I poaing line from Varie wood, east of
I Corbie. The battle here seemed likely
! to develop into one of importance as
, affecting the tenuro of what remained
I to the entente allies of the wedge
| shaped piece of ground In the angle
formed here by the Somme and the
The Germans did not renew their at
| tack against the French south of the :
Somme Friday night after they had
been held to small gains achieved at
terrible cost and had even been forced
backward in places in the lighting of j
tii e preceding tliirty-six hours. The
attack launched against the British in
the region of Albert and northward
on Friday, however, was kept tip well ;
into tho evening, but its continuation
gave the enemy little, it any, addi
tional advantage, llis gains here ap
pear to have been largely limited
to a slight rush forward along the
Ancre near Dernancourt.
The weather on the battle front was
reported improving Saturday, but tho
aviators were still handicapped by low
Premier Clemenceau has added to \
French confidence in the outcome of ;
the great battle by -an explanation of <
the situation to the parliamentary j
military committee, in which he told
them the situation might safely be left
in tho hands of France's admirable
army. His statement supplements
General Foeh's "All is going well." in '
hia remarks on the state of affairs in
tho battle area.
The anniversary of the entry of the !
United States Into the war was made
the occasion abroad of celebrative
functions in T/ondon. Paris and Hume
? and the sending of numerous messages
j of felicitation by allied leaders. A
[notable utterance wa3 tfsat by Pre- j
! mier Lloyd George, in which ho pre
; dieted that during "the next few j
weeks" the United States would "give
I the Prussian military Junta the sur- j
prise of their lives."
At Moycnneviile the enemy was j
thrown back with loss. Between this
point and Albert, in the region of Mes
nil, the Germans were unable to dis
lodge the British from their defenses.
Southeast of Gommecourt, in the re
gion of Scrre, north of Mcsnit, the
British launched an attack and cap
j turej l CO prisoners.
In vigorous counterattacks the
French have driven the Germans from
! positions north of Montdidler. At
: MaiUy-Bainoval. where he made gains
before. the enemy was driven hack.
Further south, c.t Cantigny, the French
1 attackers gained and held the nortii- ;
] cm and western outskirts of the town, j
' On the Basslgny-Xoyon sector the I
i French also made a slight advance;
! north of Mount Ucnaud. There ha3
i been lively artillery activity here a-s i
I well as around Verdun.
The end of America's first war year
! finds more than 1,300,000 soldiers un
; der arms, many thousands of whom are
j in Fiance. On several sectors of the
lighting front, American troops are
facing the enemy and learning how to
tight and overcome a cunning and ruth- j
le?3 foe. The war expenditure has
1 been $11'.000,000.000 for the first year,
j Uncle Sam's navy, greatly enlarged,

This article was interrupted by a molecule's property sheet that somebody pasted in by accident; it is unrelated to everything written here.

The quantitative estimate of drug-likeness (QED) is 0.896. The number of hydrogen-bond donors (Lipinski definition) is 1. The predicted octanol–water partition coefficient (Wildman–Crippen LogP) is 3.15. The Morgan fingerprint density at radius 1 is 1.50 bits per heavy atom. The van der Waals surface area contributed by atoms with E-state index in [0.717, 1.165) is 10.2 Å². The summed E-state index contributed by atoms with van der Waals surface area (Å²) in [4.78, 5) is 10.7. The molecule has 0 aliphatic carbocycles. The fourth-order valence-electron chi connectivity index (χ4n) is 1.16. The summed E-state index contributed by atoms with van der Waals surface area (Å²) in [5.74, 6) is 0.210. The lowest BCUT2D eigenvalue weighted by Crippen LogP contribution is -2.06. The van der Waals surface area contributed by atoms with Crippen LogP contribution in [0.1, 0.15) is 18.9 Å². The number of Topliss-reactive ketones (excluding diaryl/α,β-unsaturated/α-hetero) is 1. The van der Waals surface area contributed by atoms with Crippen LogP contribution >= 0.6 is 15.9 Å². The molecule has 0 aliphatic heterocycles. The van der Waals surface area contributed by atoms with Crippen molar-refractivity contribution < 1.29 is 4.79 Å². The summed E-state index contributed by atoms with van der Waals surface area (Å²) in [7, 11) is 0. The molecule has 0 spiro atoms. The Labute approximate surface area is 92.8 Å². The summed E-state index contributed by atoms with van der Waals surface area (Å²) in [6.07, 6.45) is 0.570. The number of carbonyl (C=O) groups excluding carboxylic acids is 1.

I continues to aid the allied flcct3 in
! keeping the vital sea lanes open against
? the submarines, and to hold the enemy
i navy within Its harbors.
Japanese naval t'orccs have been
landed at Vladivostok. VJastern Siberia,
to protect Japanese citizens and prop
erty. The landing is declared to have
no connection with the possibility of
armed Japanese intervention In Si
PARIS, April 6.?Premier Clemcn
ceau told the Committee on Foreign ,
and Military Affairs of the Chamber of!
Deputies at a Joint session yesterday j
that they could have confidence regard
ing the outcome of the great battlo'
now in progross.
"We have an admirable nrmy," he j
(Continued on Sixth Pace.) y
Excerpts From Address of President
Wilson Delivered in Baltimore
?'Forcf, forte to the utmost. force
\Ti(liont allnt or limit, tlic righteous
nml triumphant force ulilcli almll
make right the Inir of the world,
and o/LNt every selfish dominion
iloivn ill the dust."
??I uccept the challenge. I knon
that you uccept It. All tlie world
aliull know- you accept it. It shnll
appear in the utter sacrlflce nnd
sclf-forgetfulncss with which we
? hall Kite nil tlint wc love and all
that we Iinvc to redeem the world
and mnke it flt for free men like
oursclvca to live in. This now li
the meaning of what we do.
''Germany tins once more aald
that force and force nlone aliall de
ride whether Justice and pence nhnll
reign in the affairs of men; whether
Itlght an America coneelvea It or
Dominion a* nhe conceives It slinll
determine the dcatlnles of mnnklnd.
?'There I*. therefore, lint one re
sponse possible for usi Korcc, force
to the utmosti force without atlnt
or limit, the righteous force which
shall make night the law of tlie
world, nnd cast every selfish do
minion In the du.it."
Warning anew that a triumph of
arms for Germany means ruin for
all the idenls America hna won nnd
Uvea for. the President repented
that he was willing at any time
to accept a fair. Just and hon
est pence alncerclj* proponed, "n
peace in whicll the strong and
weak shall fare nlike.*'
??Ilut the answer,*' aald he, "when
I proposed snch a pence mine from
the German commnndcra in Rus
sia and I cannot mistake the mran
lug of the nnawcr.
"They are enjoying in Russia,"
tho President declared, "n chcnp
triumph, in which no brave nnd
gallant nntion can long take pride.